Florida is the center of the national rental surge, new research has found.
The Florida Atlantic University College of Business, in partnership with researchers at Florida Gulf Coast University and the University of Alabama, analyzed U.S. rental markets to find which ones were the most overvalued, or priced above its historical trend, according to a media release.
In the 25 most overvalued rental markets, the leading five were all in Florida. Tampa Bay ranked third.
Tampa Bay rents are at a 17 percent premium, meaning that average prices should be closer to $1,732 a month based on the area’s long-term trends but they’re currently closer to $2,029. Miami is the most overvalued rental market in the U.S., with a 21.75 percent premium, followed by Fort Myers (18.16 percent), Tampa Bay, Sarasota (16.98 percent) and Port St. Lucie (15.61 percent).
Other Florida cities were also listed in the 25 most overvalued rental markets: Lakeland, Daytona Beach, Jacksonville, Orlando and Melbourne.
“Florida is a popular destination under normal circumstances, and it’s even more desirable now because its pandemic policies strongly favored consumers and businesses,” said FAU economist Ken H. Johnson in a statement. “Landlords can charge exorbitant rents because if the existing tenants do not accept the new lease terms, other people will accept them quickly.”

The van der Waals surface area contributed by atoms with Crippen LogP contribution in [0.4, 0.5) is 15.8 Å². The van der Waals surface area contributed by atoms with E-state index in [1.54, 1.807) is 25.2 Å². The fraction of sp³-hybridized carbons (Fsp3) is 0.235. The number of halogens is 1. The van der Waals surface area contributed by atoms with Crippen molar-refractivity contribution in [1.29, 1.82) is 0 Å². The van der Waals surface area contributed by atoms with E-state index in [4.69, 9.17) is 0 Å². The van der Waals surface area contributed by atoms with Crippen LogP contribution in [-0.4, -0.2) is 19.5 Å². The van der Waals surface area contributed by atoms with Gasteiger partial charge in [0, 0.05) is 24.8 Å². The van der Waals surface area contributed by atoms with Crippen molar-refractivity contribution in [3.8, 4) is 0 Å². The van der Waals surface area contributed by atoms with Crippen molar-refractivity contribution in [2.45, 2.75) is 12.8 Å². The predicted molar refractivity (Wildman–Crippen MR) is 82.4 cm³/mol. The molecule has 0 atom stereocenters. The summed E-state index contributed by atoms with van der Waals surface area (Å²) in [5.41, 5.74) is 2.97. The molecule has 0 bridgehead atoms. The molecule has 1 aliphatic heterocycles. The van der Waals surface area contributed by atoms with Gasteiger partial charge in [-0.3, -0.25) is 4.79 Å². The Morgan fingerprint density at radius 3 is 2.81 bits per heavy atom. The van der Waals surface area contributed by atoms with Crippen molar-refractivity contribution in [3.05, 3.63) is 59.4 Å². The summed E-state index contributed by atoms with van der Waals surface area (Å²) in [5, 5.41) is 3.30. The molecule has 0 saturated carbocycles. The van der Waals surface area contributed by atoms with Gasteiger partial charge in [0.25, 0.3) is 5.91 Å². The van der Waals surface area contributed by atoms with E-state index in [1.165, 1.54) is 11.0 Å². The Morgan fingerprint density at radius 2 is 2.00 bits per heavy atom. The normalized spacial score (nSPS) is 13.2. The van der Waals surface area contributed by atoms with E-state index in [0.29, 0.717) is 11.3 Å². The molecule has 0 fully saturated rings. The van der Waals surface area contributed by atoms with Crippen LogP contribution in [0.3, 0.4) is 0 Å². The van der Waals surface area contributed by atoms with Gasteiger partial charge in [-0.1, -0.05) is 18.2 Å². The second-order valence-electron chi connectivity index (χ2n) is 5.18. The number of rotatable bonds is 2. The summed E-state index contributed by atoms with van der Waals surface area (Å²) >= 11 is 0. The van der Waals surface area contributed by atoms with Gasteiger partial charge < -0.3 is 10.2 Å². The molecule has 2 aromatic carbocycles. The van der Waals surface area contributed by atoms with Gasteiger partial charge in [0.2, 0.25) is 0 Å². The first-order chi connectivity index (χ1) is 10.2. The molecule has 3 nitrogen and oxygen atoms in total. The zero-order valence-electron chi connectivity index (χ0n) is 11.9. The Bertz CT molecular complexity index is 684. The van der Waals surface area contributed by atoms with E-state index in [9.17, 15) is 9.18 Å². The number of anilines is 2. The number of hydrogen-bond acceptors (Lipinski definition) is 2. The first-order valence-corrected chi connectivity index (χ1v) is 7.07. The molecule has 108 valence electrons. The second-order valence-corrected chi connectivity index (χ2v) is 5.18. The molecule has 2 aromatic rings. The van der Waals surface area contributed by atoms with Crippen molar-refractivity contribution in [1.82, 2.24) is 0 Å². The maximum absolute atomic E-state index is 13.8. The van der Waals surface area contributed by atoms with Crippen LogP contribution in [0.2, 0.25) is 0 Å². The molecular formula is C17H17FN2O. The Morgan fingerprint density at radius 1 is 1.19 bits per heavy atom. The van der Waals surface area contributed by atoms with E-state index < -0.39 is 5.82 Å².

Researchers said there isn’t enough housing availability in the markets and developers are struggling to keep up with demand because of supply chain issues and shortages. The study determined that the recent surge in rental prices is concerning because rent isn’t typically as volatile as the housing market, which is more susceptible to effects from outside factors like mortgage rates.
The study originally analyzed cities in Florida, including Tampa Bay, before expanding nationwide. Researchers calculated where rent prices should be and where they are now using Zillow’s Observed Rental Index.
Johnson, from FAU, also works on a similar project with Florida International University economist Eli Beracha calculating how much housing prices are overvalued in 100 U.S. cities. They found Tampa Bay’s housing market could be reaching its peak, with homes selling at a 40 percent-plus premium.
Bennie Waller, a professor of finance and real estate at the University of Alabama, said the skyrocketing prices are pushing people to commute farther to work for cheaper housing in the suburbs. Yet the cost of cars and gasoline have also spiked by nearly 50 percent, according to data from the U.S. Bureau of Labor Statistics.
“Moving to cheaper areas still involves higher costs,” Waller said. “This is crippling to the average person on Main Street.”